Monday, May 30, 2016

The real danger lies in absenteeism

The first time I wasn't invited to a slumber party I was crushed. I thought it was the end of days and the idea of showing my face in class again was too much to bear. I was a woman scorned. Shamed. Pariah.

My mother picked me up after school and I wept in the front seat. I poured my heart out to her that all of my friends were going to Mary Ellen's house for a sleepover. Except me. 

"And.. (sniff)... they were all.. (whimper).. talking about it... (choke).. at recess.. (full meltdown)."

Mary Ellen had a pool, so I was certain that meant swimming, pizza and tons of girlie gossip. About me. Because I wouldn't be there. Because that's what happens when you're not there. Forget stuffing bras in the freezer, ouji boards, or sticking someone's hand in warm water when they fall asleep. The real danger lies in absenteeism.

My mind raced with all the secrets I had shared with the girls who would be there. Hadn't we giggled at Suzy's bad hair cut? Were there not whispers over the phone about Patty accidentally flashing her underwear in P.E.? Moments of social awkwardness that could ruin a girl! And all discussed behind someone's back.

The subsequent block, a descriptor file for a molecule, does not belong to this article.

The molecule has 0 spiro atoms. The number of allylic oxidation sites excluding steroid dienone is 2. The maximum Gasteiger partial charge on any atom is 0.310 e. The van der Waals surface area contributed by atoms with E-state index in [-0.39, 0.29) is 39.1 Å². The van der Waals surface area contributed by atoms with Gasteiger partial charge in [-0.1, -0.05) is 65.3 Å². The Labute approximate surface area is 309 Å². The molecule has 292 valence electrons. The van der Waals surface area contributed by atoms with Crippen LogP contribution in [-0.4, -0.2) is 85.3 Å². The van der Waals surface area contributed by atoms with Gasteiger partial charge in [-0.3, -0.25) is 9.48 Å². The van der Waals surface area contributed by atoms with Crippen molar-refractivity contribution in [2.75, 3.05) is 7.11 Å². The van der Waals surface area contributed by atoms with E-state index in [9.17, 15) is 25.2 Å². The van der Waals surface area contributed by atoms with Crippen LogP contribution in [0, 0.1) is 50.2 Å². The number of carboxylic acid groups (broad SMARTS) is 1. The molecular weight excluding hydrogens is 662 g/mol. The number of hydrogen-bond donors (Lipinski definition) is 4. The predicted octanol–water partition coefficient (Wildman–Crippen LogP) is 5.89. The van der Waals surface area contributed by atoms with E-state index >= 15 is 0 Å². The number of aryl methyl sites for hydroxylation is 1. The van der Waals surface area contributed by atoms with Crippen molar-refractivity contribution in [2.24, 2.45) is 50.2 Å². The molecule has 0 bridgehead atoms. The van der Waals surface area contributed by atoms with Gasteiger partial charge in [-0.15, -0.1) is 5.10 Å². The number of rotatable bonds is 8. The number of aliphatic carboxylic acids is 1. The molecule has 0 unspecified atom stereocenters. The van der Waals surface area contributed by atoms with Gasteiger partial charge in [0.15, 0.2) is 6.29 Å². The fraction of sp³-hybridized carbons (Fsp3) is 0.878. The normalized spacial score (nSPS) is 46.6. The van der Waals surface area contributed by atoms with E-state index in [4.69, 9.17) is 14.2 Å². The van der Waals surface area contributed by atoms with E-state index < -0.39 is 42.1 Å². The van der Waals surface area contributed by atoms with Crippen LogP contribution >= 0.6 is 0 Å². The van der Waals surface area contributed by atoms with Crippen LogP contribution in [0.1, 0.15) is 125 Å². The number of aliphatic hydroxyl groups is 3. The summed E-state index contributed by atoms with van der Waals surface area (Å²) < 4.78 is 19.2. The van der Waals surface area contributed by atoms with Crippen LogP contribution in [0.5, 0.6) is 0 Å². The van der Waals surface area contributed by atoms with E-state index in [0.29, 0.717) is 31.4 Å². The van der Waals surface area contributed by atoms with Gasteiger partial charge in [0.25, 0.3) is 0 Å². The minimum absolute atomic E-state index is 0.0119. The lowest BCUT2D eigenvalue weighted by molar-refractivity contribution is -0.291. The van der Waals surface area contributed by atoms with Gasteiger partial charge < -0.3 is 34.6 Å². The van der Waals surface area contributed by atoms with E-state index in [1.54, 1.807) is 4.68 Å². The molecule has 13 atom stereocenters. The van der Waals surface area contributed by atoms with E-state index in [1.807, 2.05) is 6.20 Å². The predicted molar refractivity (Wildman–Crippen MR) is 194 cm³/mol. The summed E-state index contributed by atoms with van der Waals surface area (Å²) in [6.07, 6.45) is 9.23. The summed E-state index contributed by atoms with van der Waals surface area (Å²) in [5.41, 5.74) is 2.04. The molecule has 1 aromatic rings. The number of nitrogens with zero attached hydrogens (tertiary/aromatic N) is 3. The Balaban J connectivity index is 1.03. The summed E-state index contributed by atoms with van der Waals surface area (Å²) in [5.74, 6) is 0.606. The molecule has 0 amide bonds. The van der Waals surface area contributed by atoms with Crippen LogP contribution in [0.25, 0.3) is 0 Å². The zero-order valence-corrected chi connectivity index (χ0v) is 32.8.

And now it was my turn in the hot seat. I just knew it.

What would it be? Where would they paint the target? My frizzy hair? The gap in my teeth? Maybe I smelled and no one was telling me. Or maybe I was just an insufferable loser and they were all done with me.

That settled it. I would have to transfer. I hoped I would be able to make new friends wherever I ended up. My parents would be annoyed at the upheaval but they would understand the need to escape my stigma.

I'm sure there was a legitimate reason why I wasn't on the guest list. After all, I had been there before. But none came to my tear-drowned brain.

In the end, the world kept turning. All my friends who attended the premier sleepover soirĂ©e of the season were still my gal pals on Monday.

I only wish I could remember how I coped with a tragedy of such epic proportions.

In hindsight, I think the waterworks came from a place of fear. Fear of being the odd man out, fear of being left behind, fear of being forgotten.

Those struggles were real at nine. They're real at almost 39 when you find yourself on the outside looking in.

My friend Krista dispensed the best advice today when I texted that the search for my place in Memphis and in life was taking longer than I thought: 

"You don't have to find a place. Create your own place. Invite people into your place."

I assume she dropped the mic immediately after hitting send.